Sandra Jones Cropsey, |
illustrated by Barbara K. Mudd
Many people write books, for just as many reasons. Some pump out a story a season, follow a formula and make, if not an illustrious name for themselves, at least a recognizable one. Others, though, obviously put a bit more thought, a bit more heart into their story, and it's the product of an inner force, a need-driven tale.
So I wish I could say that it was good. Oh, I want to, but it just isn't so.
From the cliched Santa to the air-headed Pixie, Tinker's crowd lacks dimension. The storyline has been done, redone, overdone, since well before this go at it, and it was never super-compelling, even the first time round.
Once again, the reindeer have fallen ill and cannot make the Christmas Eve run, leaving all the world's children toyless this year. But not if Tinker can help it (and of course he can, this plot never fails). In this case he remodels the Christmas Village Engine #25, "Ah-choo," to serve as a surrogate sleigh, with the help of Santa, Father Chris (the village chaplain) and the ever-coquettish Pixie.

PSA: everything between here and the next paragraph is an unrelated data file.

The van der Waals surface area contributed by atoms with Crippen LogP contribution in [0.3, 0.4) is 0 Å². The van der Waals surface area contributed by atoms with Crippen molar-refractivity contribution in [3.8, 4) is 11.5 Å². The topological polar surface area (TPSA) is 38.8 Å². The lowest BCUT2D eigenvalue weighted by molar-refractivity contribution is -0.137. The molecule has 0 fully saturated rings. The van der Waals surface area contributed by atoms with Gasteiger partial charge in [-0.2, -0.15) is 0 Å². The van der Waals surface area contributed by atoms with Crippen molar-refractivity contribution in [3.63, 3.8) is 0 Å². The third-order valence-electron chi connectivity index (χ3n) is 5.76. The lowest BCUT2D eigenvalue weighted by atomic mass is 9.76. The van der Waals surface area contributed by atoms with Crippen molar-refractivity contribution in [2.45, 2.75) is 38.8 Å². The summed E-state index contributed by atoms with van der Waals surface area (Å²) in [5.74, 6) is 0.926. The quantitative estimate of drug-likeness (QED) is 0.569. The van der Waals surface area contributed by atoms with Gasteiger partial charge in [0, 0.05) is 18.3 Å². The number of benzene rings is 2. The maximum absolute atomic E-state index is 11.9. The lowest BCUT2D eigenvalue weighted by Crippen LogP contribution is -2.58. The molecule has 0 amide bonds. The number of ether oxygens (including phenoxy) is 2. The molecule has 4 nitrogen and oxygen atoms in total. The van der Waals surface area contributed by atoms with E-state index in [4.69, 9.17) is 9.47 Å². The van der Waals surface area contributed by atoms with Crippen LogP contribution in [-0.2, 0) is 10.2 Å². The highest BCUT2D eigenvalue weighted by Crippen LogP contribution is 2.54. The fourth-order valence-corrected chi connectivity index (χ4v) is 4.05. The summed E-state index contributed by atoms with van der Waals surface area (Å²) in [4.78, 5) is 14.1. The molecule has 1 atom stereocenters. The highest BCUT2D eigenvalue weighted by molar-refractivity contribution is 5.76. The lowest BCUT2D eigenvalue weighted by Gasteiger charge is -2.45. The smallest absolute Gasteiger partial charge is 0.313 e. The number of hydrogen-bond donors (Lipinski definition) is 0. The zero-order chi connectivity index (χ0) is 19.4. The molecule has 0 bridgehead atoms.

Can Tinker really do it? Can he save the day? Well, how does this story usually end? Right.
I think the story could have been boosted by the right accompaniment of art, but Barbara K. Mudd's illustrations fall a bit short and are a little ... weird. While somewhat reminisent of Depression-era Coca-Cola advertising, there is a strangely angry expressioning to the characters' faces and body language.
As my kids pointed out, although the story's Santa is a typical kindly old gent, the illustrations make him appear ever-angry, and sort of scary. Tinker's gaping mouth becomes not just noticeable, but impossible not to wonder about, especially given the intelligence written into his personality.
All this said, the kids are really enjoying it, once again surprising me with a total opposite of my feelings. They claim to like "everything about it" -- of course, with the exception of the angry-Santa pictures.
Go figure. I don't think I would have recommended the book before I got their input, and now I'm glad I asked. For as much as they enjoy it, I guess test-audiences work!
Cropsey was inspired to write the story because there "were not a lot of Christmas stories involving a train." I can't help but think that this was an unfortunate year to publish with that philosophy, as movie-goers pack the house to view The Polar Express. Still, perhaps that success will support other train stories, and Cropsey will find a willing market for her heart-spun story.